As a parent do you act more as a carpenter or a gardener?
This is the question posed by author and psychologist Alison Gopnick in her book, “The Gardener and The Carpenter—What the New Science of Child Development Tells Us About the Relationship Between Parents and Children.”
The modern ideal of being a parent, Gopnik argues, is like that of being a carpenter, wherein one works intentionally to produce precisely the product (or person) they wish. “The promise of parenting is that there is some set of techniques, some particular expertise, that parents could acquire that would help them accomplish the goal of shaping their children’s lives.”
Of course, such aims are neither realistic nor natural, and Gopnik declares it has “made life worse for children and parents, not better.”
In contrast, if a parent acts as a gardener, he or she is “a carer” acting not in work but in love, and providing the right environment for his or her seedlings to thrive and blossom.
“The purpose of loving children, in particular, is to give those helpless young human beings a rich, stable, safe environment—an environment in which variation, innovation, and novelty can blossom. … Loving children doesn’t give them a destination; it gives them sustenance for the journey.”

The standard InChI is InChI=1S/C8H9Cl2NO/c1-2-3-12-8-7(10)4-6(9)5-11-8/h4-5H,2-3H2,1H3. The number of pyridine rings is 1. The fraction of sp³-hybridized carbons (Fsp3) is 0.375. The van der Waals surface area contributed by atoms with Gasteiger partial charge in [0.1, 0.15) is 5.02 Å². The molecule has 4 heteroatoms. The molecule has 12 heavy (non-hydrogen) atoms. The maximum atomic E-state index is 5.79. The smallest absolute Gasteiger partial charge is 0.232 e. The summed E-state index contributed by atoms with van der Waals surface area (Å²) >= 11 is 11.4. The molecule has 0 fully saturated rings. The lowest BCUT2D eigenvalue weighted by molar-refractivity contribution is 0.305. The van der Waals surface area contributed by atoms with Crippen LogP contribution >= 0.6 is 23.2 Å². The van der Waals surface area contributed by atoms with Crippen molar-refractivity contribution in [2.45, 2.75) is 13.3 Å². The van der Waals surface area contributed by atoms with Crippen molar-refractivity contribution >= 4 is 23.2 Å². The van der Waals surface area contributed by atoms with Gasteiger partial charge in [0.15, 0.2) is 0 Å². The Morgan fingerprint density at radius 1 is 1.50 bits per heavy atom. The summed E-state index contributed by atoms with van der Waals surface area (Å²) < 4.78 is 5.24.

When the focus turns away from future results and toward fostering the present environment, one can feel the pressure of parenting ease a bit. It feels softer, more nurturing, and natural; and it seems obvious, doesn’t it, that children would thrive if parents focused their efforts on simply tending their garden.
Gopnik’s book, itself, dives rather deeply into her hypothesis on parenting, likely in excess of the needs of most parents. If you enjoy scientific, professorial language, you may dig this one.
The thesis is lovely and timely, however, and one to consider in all aspects of our roles as parents. From the keeping of our homes, to the educational choices we make, to the food we provide, to the books we keep on our shelves, to the media and technology we invite into our environment, to the time we devote to family and friends, to the cultures and beliefs we expose our children to, to the travels we embark on, to the habits and rituals we uphold and more—these are the elements of our environment, our garden, that affect our children and impact their lives.
While the dawn of the new year pulls us to resolve to accomplish some specific aims; perhaps this year we should simply tend our garden each day, little by little, allowing it to grow and prosper in its own, beautiful way.